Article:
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Yemen: price of bread up 35% due to Ukraine war, says Oxfam

A displaced Yemeni child, who fled Saada province with her family due to fighting between Shiite Huthi rebels and forces loyal to Yemen's exiled President Abedrabbo Mansour Hadi, eats bread at a school turned into a shelter in the capital Sanaa on 19 August 2015. [MOHAMMED HUWAIS/AFP via Getty Images]

The international aid agency Oxfam said today that bread prices in Yemen have risen by up to 35 per cent since the start of the war in Ukraine, Anadolu has reported. The NGO pointed out that Yemen imports 42 per cent of its grain from Ukraine, but supplies have been disrupted by the Russian invasion and war, which started on 24 February.

"In Sanaa," said Oxfam, "bread went up 35 per cent over the week that fighting broke out." The human cost of the war in Yemen itself, it added, is rising sharply as the conflict enters its eighth year. "The number of civilian deaths has increased sharply, hunger is on the rise and three quarters of the population are in urgent need of humanitarian support."

Yemen's fuel crisis has also worsened. "Prices have risen 543 per cent since 2019, trebling in just the last three months. Queues at petrol stations are so long that it can take three days to reach the forecourt."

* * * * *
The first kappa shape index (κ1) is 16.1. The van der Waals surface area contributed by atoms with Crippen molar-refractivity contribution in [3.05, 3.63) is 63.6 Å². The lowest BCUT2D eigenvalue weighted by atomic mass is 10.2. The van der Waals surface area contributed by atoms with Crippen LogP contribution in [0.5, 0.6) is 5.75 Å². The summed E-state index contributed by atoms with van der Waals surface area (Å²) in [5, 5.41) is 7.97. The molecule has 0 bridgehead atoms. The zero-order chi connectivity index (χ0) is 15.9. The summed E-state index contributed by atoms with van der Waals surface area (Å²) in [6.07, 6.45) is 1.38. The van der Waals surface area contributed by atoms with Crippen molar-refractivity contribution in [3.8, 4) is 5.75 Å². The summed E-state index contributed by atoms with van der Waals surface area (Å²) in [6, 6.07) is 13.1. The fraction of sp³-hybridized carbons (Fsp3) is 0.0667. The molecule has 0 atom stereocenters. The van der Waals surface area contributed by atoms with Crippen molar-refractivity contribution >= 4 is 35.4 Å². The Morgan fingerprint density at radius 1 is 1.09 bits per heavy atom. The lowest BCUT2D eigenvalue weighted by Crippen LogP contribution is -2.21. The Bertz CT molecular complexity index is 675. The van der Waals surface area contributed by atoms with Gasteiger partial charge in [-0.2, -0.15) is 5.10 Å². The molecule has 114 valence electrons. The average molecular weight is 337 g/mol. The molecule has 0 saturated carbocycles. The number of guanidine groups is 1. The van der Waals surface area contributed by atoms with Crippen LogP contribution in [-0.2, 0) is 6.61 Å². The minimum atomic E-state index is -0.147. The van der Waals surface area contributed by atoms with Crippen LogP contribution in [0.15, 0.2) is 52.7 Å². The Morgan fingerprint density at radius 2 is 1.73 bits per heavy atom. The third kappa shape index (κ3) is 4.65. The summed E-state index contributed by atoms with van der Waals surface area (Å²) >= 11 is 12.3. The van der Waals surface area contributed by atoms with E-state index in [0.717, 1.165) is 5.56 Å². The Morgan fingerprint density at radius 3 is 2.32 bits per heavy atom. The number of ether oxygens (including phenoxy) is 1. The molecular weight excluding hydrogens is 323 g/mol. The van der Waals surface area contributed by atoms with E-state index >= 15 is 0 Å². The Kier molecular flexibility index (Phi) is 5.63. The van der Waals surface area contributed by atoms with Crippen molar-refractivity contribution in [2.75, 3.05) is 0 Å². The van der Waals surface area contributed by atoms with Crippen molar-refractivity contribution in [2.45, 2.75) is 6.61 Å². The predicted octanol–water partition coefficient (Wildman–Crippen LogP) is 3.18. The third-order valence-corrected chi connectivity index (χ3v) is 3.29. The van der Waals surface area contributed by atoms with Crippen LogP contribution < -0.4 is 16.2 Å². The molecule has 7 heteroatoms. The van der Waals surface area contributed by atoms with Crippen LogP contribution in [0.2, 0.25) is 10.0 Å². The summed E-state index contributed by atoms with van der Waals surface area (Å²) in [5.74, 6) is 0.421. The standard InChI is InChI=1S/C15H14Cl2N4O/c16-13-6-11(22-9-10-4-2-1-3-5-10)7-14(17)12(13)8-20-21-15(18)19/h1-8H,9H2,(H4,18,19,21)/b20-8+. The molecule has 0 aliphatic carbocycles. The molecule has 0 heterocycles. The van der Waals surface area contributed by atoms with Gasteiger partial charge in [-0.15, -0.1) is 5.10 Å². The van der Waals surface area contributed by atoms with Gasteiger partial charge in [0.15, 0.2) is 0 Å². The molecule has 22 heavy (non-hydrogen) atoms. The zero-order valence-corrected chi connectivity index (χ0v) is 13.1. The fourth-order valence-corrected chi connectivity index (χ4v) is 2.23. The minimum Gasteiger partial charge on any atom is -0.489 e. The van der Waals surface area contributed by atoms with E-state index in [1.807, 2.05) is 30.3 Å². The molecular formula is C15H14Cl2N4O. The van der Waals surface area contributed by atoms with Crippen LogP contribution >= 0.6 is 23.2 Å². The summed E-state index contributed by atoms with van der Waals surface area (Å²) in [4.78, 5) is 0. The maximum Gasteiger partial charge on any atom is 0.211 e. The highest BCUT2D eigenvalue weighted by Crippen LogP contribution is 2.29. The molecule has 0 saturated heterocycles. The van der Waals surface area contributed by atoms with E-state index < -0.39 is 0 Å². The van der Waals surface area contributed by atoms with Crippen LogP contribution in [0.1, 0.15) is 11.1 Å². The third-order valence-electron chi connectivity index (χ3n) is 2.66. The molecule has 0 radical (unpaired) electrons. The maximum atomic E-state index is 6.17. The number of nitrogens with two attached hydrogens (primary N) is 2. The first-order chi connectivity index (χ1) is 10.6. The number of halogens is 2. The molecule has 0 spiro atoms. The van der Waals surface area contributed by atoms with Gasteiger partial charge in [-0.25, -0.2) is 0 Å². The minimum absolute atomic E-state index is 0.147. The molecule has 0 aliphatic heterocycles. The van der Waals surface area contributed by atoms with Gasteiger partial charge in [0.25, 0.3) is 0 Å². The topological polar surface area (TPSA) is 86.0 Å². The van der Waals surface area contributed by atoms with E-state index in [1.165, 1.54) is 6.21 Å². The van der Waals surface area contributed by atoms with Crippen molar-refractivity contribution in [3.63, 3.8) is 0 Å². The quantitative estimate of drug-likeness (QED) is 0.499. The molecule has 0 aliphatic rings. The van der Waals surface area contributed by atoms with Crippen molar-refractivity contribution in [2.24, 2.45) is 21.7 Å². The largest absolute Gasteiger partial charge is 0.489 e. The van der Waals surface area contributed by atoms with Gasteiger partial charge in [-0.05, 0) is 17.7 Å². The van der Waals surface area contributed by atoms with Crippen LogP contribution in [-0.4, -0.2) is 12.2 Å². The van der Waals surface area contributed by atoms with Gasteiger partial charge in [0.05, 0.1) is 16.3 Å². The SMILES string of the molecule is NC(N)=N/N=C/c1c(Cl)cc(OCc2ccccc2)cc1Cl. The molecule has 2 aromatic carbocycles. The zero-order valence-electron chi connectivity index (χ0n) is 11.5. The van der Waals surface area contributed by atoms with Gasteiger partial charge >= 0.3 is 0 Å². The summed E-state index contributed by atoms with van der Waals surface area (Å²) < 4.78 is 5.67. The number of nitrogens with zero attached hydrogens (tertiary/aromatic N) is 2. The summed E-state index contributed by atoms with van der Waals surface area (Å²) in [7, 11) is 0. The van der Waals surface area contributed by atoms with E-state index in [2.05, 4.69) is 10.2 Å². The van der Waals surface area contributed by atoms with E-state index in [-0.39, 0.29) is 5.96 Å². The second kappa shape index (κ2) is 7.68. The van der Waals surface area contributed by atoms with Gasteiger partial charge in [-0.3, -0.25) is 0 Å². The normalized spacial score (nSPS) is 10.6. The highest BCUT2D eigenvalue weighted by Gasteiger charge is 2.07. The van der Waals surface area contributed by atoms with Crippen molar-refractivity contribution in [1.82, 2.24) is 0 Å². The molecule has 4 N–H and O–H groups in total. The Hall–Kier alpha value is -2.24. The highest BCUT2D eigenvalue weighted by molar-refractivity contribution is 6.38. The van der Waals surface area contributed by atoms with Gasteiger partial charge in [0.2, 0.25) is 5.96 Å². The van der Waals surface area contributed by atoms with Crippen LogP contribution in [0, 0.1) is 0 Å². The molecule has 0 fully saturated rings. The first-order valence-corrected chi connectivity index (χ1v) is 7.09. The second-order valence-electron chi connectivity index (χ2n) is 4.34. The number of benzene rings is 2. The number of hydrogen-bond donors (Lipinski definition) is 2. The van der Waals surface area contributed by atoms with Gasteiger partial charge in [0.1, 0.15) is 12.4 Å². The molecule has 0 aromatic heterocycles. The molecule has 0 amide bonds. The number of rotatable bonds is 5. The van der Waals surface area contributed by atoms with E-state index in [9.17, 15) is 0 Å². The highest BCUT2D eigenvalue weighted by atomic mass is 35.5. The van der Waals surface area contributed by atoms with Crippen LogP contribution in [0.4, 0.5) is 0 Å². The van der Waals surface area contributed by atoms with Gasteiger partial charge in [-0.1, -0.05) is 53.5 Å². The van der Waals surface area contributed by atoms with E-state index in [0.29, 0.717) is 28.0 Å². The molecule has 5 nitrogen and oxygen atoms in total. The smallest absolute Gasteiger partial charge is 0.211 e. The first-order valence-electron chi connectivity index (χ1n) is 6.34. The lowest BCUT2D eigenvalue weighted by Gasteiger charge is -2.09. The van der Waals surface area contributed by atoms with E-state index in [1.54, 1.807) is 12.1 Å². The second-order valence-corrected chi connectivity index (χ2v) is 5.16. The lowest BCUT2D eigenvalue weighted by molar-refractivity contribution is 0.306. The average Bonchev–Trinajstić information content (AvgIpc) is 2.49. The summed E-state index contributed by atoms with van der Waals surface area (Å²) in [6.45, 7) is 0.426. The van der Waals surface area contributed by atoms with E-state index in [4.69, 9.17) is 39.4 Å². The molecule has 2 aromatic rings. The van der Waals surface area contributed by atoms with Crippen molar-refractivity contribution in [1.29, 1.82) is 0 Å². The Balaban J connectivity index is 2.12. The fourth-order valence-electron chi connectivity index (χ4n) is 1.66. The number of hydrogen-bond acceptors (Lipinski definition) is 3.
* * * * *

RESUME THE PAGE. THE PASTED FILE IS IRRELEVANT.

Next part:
The UN is set to launch an appeal for an aid package worth $4.3 billion to help over 17 million people in Yemen, which has been engulfed by violence and instability since 2014. That's when Iran-aligned Houthis captured much of the country, including the capital Sanaa. A coalition led by Saudi Arabia entered the war in 2015 in an effort to curb Iran's influence in the area.

The conflict has created one of the world's worst man-made humanitarian crises. According to the latest UN estimates, around 23.4 million people are in need of humanitarian assistance and protection, and more than 19 million are in danger of starvation.

READ: The wheat crisis in the Arab world is exemplified by Egypt 

Europe & RussiaMiddle EastNewsRussiaUkraineYemen
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